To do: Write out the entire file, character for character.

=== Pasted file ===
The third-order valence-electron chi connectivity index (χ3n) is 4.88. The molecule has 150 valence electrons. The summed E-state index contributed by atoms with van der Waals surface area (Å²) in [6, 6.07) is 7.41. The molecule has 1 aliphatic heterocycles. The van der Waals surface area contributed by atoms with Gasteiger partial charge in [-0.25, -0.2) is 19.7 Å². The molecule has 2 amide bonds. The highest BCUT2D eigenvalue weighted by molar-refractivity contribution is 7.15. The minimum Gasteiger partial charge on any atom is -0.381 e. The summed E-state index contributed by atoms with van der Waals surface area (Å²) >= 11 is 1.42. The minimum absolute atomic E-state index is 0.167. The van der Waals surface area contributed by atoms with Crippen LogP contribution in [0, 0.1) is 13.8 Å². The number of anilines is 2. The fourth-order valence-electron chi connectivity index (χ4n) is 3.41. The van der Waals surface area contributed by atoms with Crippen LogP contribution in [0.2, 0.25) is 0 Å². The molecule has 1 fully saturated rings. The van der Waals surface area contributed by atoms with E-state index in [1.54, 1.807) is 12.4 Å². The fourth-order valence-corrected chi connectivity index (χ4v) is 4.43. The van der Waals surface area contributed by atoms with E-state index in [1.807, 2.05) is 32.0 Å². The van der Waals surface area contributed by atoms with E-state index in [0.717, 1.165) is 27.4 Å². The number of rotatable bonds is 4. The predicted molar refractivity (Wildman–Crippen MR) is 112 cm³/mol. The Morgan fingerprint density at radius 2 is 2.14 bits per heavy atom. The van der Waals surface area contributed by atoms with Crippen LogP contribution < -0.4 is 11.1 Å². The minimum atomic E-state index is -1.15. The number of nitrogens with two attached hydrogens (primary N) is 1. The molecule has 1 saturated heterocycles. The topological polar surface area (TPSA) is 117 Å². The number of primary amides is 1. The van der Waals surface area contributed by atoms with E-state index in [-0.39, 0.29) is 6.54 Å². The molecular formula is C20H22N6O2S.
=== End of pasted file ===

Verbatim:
The third-order valence-electron chi connectivity index (χ3n) is 4.88. The molecule has 150 valence electrons. The summed E-state index contributed by atoms with van der Waals surface area (Å²) in [6, 6.07) is 7.41. The molecule has 1 aliphatic heterocycles. The van der Waals surface area contributed by atoms with Gasteiger partial charge in [-0.25, -0.2) is 19.7 Å². The molecule has 2 amide bonds. The highest BCUT2D eigenvalue weighted by molar-refractivity contribution is 7.15. The minimum Gasteiger partial charge on any atom is -0.381 e. The summed E-state index contributed by atoms with van der Waals surface area (Å²) >= 11 is 1.42. The minimum absolute atomic E-state index is 0.167. The van der Waals surface area contributed by atoms with Crippen LogP contribution in [0, 0.1) is 13.8 Å². The number of anilines is 2. The fourth-order valence-electron chi connectivity index (χ4n) is 3.41. The van der Waals surface area contributed by atoms with Crippen LogP contribution in [0.2, 0.25) is 0 Å². The molecule has 1 fully saturated rings. The van der Waals surface area contributed by atoms with E-state index in [1.54, 1.807) is 12.4 Å². The fourth-order valence-corrected chi connectivity index (χ4v) is 4.43. The van der Waals surface area contributed by atoms with E-state index in [1.807, 2.05) is 32.0 Å². The van der Waals surface area contributed by atoms with E-state index in [0.717, 1.165) is 27.4 Å². The number of rotatable bonds is 4. The predicted molar refractivity (Wildman–Crippen MR) is 112 cm³/mol. The Morgan fingerprint density at radius 2 is 2.14 bits per heavy atom. The van der Waals surface area contributed by atoms with Crippen LogP contribution < -0.4 is 11.1 Å². The minimum atomic E-state index is -1.15. The number of nitrogens with two attached hydrogens (primary N) is 1. The molecule has 1 saturated heterocycles. The topological polar surface area (TPSA) is 117 Å². The number of primary amides is 1. The van der Waals surface area contributed by atoms with E-state index in [-0.39, 0.29) is 6.54 Å². The molecular formula is C20H22N6O2S.